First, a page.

Sales—Science Or Art?


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Recently, I read an article about sales being more science than art.  Perhaps, I was a little unfair in my comments, but the author’s premises were flawed.

I think we want to see sales being more like science because
of what we perceive as the predictability and certainty that seems to exist in
science.  We want to be able to say, “If
this……then that…..,” applying rigorous formulas that drive our success.

Books and thousands of articles focus on creating rigid
structures and formulas that create predictable success. 

For example, in the referenced article, the author used the
example, “Water always boils at 100 C.” 
His premise was that we could apply scientific principles in selling to
100 customers discovering the secret formula for success.  By rigorously applying these formulas, we
could be perfectly predictable in our success with customers.

But there’s a huge flaw in the example, and in the thinking
of how we apply science in selling. 
Water doesn’t always boil at 100 C. 
If you are on a mountain, about 2.3 KM (7500 feet), water will boil at
92C, of if you add a little salt to water, the boiling point is raised

A scientist when responding to the question, “At what
temperature does water boil,” will always answer, “It depends…..”

What we miss in these discussions is the essence of science
and the inherent beauty, or art, that underlies all scientific query.

Science is about incessant, sometimes obsessive, curiosity.  Scientists are consumed with questions like, “Why
does matter behave in this way…..?”  or, “If
we did these things, what changes in the behavior might result?” or, “What
happens if….?” or, “How might we change that….?”

Scientists are consumed with the why’s, what’s, how’s, what

Isn’t this what great salespeople do?  Aren’t great salespeople inherently curious
about their customers and their businesses? 
Aren’t great salespeople consumed by the why’s what’s, how’s, what if’s?

Scientists aren’t satisfied with just the questions; they
are driven to find answers to those questions—to seek solutions.

As scientist pursue the answers to those questions, they do
so in a very structured manner.  They
conduct experiments—less to prove what they think the answers might be, but
more to see if anything might disprove their theories.  They know that 1000 successful experiments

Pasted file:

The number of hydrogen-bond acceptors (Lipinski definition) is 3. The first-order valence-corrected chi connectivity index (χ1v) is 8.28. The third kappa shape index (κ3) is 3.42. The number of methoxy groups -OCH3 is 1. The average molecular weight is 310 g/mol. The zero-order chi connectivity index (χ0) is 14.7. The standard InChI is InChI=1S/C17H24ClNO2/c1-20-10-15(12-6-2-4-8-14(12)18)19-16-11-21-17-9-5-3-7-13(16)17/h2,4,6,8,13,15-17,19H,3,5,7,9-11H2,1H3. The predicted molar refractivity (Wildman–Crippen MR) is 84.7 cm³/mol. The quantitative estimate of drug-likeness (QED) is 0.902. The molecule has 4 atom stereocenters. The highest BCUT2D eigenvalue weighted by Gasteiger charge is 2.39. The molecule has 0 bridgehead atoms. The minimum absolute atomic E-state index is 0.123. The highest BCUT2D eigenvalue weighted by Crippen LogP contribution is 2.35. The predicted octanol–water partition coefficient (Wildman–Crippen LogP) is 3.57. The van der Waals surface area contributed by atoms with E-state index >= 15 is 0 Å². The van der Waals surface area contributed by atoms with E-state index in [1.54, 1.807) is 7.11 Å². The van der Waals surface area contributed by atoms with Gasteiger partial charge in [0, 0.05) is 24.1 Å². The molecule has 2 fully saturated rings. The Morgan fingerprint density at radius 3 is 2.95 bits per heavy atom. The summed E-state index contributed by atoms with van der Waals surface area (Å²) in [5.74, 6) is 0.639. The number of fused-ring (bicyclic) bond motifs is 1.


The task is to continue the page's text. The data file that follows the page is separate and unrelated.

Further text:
are meaningless if they find just one failure.

Scientists recognize the answers they get will vary, so they
seek to understand, “What causes these behaviors in these specific situations?”  They seek to understand these and to develop
solutions based on those situations.   They seek to understand what changes in those
situations might cause different results/outcomes.  They learn from their experiments and refine
both their theories and approaches based on the results of their experiments.

Isn’t that what great salespeople do?  They don’t blindly apply formulaic approaches,
instead understanding the specific situation and what solutions best fit those
situations.  Don’t great sales people constantly
learn from their experience, refining their approaches based on those

Great science is inherently collaborative.  Scientists realize they don’t have all the answers;
they understand the great complexity in the things they seek to
understand.  As a result, they recognize they
need to work with others—both to generate the questions and to discover answers. 

Isn’t this what we have to do in being successful working with
our customers?  Our success is less about
giving our customers the answers, but more about helping them discover the
issues/opportunities, and collaboratively developing the best answers in moving

There is great beauty and art in science.  We can learn a lot from what scientists do
and how they work.

Republished with author's permission from original post.

Dave Brock
Dave has spent his career developing high performance organizations. He worked in sales, marketing, and executive management capacities with IBM, Tektronix and Keithley Instruments. His consulting clients include companies in the semiconductor, aerospace, electronics, consumer products, computer, telecommunications, retailing, internet, software, professional and financial services industries.


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